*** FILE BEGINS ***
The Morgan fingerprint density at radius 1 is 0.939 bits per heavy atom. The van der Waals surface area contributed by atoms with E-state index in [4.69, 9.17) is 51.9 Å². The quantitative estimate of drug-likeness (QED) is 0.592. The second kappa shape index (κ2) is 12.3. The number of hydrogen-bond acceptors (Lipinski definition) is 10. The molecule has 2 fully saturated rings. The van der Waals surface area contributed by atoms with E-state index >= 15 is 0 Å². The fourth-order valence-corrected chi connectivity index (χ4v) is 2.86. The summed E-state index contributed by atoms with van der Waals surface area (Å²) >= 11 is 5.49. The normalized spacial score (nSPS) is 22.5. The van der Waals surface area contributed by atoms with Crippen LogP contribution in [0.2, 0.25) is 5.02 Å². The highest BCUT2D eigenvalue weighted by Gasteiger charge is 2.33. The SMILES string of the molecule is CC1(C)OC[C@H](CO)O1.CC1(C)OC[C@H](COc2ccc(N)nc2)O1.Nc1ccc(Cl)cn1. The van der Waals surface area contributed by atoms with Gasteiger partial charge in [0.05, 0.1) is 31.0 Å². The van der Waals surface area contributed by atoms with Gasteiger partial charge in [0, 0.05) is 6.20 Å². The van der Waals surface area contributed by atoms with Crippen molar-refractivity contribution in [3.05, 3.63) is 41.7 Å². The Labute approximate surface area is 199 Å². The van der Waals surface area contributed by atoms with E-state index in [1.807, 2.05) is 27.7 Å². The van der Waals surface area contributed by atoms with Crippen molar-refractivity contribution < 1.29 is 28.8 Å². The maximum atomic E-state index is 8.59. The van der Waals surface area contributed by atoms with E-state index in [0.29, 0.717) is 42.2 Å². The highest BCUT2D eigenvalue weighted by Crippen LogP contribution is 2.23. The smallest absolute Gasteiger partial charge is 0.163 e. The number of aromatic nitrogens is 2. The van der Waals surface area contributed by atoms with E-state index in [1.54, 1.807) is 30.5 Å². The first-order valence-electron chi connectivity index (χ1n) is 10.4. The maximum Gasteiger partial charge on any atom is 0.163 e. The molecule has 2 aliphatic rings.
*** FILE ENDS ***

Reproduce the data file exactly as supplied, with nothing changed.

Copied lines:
The Morgan fingerprint density at radius 1 is 0.939 bits per heavy atom. The van der Waals surface area contributed by atoms with E-state index in [4.69, 9.17) is 51.9 Å². The quantitative estimate of drug-likeness (QED) is 0.592. The second kappa shape index (κ2) is 12.3. The number of hydrogen-bond acceptors (Lipinski definition) is 10. The molecule has 2 fully saturated rings. The van der Waals surface area contributed by atoms with E-state index >= 15 is 0 Å². The fourth-order valence-corrected chi connectivity index (χ4v) is 2.86. The summed E-state index contributed by atoms with van der Waals surface area (Å²) >= 11 is 5.49. The normalized spacial score (nSPS) is 22.5. The van der Waals surface area contributed by atoms with Crippen LogP contribution in [0.2, 0.25) is 5.02 Å². The highest BCUT2D eigenvalue weighted by Gasteiger charge is 2.33. The SMILES string of the molecule is CC1(C)OC[C@H](CO)O1.CC1(C)OC[C@H](COc2ccc(N)nc2)O1.Nc1ccc(Cl)cn1. The van der Waals surface area contributed by atoms with Gasteiger partial charge in [0.05, 0.1) is 31.0 Å². The van der Waals surface area contributed by atoms with Gasteiger partial charge in [0, 0.05) is 6.20 Å². The van der Waals surface area contributed by atoms with Crippen molar-refractivity contribution in [3.05, 3.63) is 41.7 Å². The Labute approximate surface area is 199 Å². The van der Waals surface area contributed by atoms with E-state index in [1.807, 2.05) is 27.7 Å². The van der Waals surface area contributed by atoms with Crippen molar-refractivity contribution < 1.29 is 28.8 Å². The maximum atomic E-state index is 8.59. The van der Waals surface area contributed by atoms with E-state index in [0.29, 0.717) is 42.2 Å². The highest BCUT2D eigenvalue weighted by Crippen LogP contribution is 2.23. The smallest absolute Gasteiger partial charge is 0.163 e. The number of aromatic nitrogens is 2. The van der Waals surface area contributed by atoms with E-state index in [1.54, 1.807) is 30.5 Å². The first-order valence-electron chi connectivity index (χ1n) is 10.4. The maximum Gasteiger partial charge on any atom is 0.163 e. The molecule has 2 aliphatic rings.